the premises in said mortgage described, and, in default of such payment as aforesaid, the court do further order and decree the defendant the Fidelity Insurance, Trust and Safe Deposit Company, trustee in said mortgage mentioned, to sell the railroads, estates, real and personal, corporate rights, and franchises and premises in said mortgage mentioned at such time and place and in such manner as the court may hereafter determine, and it is further ordered that this cause be referred to the masters heretofore appointed, with instructions to report to the court on or before the tenth day of July, 1887, the extent and amount of all liens prior to said general mortgage upon the properties thereby covered, and also to report to the court full and detailed statements of the several properties, real and personal, of the Philadelphia and Reading Railroad Company subject to the lien of said general mortgage, in accordance with the principles stated in the report of the masters heretofore filed, and also to report what liens, if any, are upon the several properties of the said Philadelphia and Reading Railroad Company and the Philadelphia and Reading Iron and Coal Company junior to said general mortgage, and the order of their priority, and it is further ordered that said masters do prepare and report to the court an order of sale of said mortgaged properties, and form of advertisement therefor."
From that decree this appeal was taken by Parsons alone, and the first question we will consider is whether it is a final decree within the meaning of that term as used in the statutes which provide for appeals to this Court from the final decrees of the circuit courts in cases of equity jurisdiction. That
"a decree of sale in a foreclosure suit which settles all the rights of the parties and leaves nothing to be done but to make the sale and pay out the proceeds is a final decree for the purposes of an appeal"
is no longer an open question in this Court. Grant v. Phoenix Insurance Co., 106 U. S. 429, 106 U. S. 431, and cases there cited. Here, however, there is as yet no decree of sale. As was said in Railroad Company v. Swasey, 23 Wall. 405, 90 U. S. 409,
"To justify such a sale without consent, the amount due upon the debt must be determined and the property to be sold ascertained and defined. Until this is done, the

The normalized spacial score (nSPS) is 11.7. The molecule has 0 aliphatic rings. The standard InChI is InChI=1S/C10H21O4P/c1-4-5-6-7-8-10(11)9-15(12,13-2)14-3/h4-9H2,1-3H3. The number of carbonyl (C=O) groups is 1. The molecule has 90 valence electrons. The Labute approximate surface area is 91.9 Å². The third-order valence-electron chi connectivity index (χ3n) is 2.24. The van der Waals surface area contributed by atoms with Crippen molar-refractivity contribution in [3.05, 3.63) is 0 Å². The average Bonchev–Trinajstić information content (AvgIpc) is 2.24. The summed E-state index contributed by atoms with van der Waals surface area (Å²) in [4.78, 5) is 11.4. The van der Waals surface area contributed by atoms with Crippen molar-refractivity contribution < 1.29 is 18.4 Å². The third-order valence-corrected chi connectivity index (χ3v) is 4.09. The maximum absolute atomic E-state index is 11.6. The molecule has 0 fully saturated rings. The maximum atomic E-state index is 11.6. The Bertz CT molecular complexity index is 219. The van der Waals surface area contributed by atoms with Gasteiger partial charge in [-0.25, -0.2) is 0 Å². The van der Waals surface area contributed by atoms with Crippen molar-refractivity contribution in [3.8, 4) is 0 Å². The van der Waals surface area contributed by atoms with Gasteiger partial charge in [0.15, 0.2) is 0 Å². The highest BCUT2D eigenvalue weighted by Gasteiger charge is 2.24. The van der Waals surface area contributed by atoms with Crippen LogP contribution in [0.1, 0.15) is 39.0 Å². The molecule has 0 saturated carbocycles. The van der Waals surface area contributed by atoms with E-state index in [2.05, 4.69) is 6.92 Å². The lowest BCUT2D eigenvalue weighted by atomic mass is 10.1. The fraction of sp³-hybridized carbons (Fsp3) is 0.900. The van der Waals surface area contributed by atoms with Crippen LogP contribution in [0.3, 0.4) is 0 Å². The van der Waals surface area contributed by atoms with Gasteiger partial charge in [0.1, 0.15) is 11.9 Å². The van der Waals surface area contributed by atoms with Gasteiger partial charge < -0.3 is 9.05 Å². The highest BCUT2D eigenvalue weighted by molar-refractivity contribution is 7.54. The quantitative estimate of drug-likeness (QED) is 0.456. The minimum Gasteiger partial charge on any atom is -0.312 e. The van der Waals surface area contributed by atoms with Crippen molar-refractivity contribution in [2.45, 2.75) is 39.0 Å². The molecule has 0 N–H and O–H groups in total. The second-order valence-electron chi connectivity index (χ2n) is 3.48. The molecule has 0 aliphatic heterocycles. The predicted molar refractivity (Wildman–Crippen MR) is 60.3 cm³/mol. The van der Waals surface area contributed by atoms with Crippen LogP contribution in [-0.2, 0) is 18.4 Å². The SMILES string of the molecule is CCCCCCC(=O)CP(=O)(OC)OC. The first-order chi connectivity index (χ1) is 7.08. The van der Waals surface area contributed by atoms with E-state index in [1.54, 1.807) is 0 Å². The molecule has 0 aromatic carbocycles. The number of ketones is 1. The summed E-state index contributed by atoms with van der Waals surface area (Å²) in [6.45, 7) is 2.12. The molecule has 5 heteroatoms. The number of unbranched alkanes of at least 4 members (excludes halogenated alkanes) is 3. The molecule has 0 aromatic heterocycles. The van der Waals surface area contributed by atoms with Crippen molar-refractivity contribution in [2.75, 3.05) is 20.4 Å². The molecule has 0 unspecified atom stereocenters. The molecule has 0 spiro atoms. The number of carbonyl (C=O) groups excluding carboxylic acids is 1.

rights of the parties are not all settled. Final process for the collection of money cannot issue until the amount to be paid or collected by the process, if not paid, has been adjudged. So too, process for the sale of specific property cannot issue until the property to be sold has been judicially identified."
In this case, the amount due upon the debt has been ascertained, and its payment by a day certain ordered, but "the extent and amount of all liens prior to said general mortgage upon the property thereby covered" have not been determined, and "full and detailed statements of the several properties . . . subject to the lien of said general mortgage" have not been furnished to the court. Neither has it been determined what "the order of sale of said mortgage properties" shall contain, nor what shall be the "form of the advertisement therefor." The court has, indeed, declared its intention of hereafter directing such a sale, but, as it requires further information to enable in to act understandingly in that behalf, has sent the case again to the masters with instructions to inquire and report upon the matters in doubt. All this is necessarily implied from the provision that the sale is to be "at such time and place and in such manner as the court may hereafter determine," coupled, as it is, with directions to the masters to "prepare and report to the court an order of sale of said mortgaged properties and form of advertisement therefor," together with a statement in detail of the property to be sold and its exact condition as to prior encumbrances. No order of sale can issue on this decree until these questions are settled and the court has given its authority in that behalf. Further judicial action must be had by the court before its ministerial officers can proceed to carry the decree into execution. Until the particulars of the prior liens are ascertained, the property identified, and the time, place, and manner of sale determined, the rights of the parties will not have been sufficiently settled to make it proper, in the opinion of the court as expressed in its present decree, to direct that the sale go on. All these matters still remain for adjudication, and the decree, as it now stands, has not "terminated the litigation between the parties on the merits of the case." Consequently
it is not final. Bostwick v. Brinkerhoff, 106 U. S. 3, and the cases there cited.
As the motion to dismiss must be granted on this ground, it is unnecessary to consider whether the amount in dispute is sufficient to give us jurisdiction.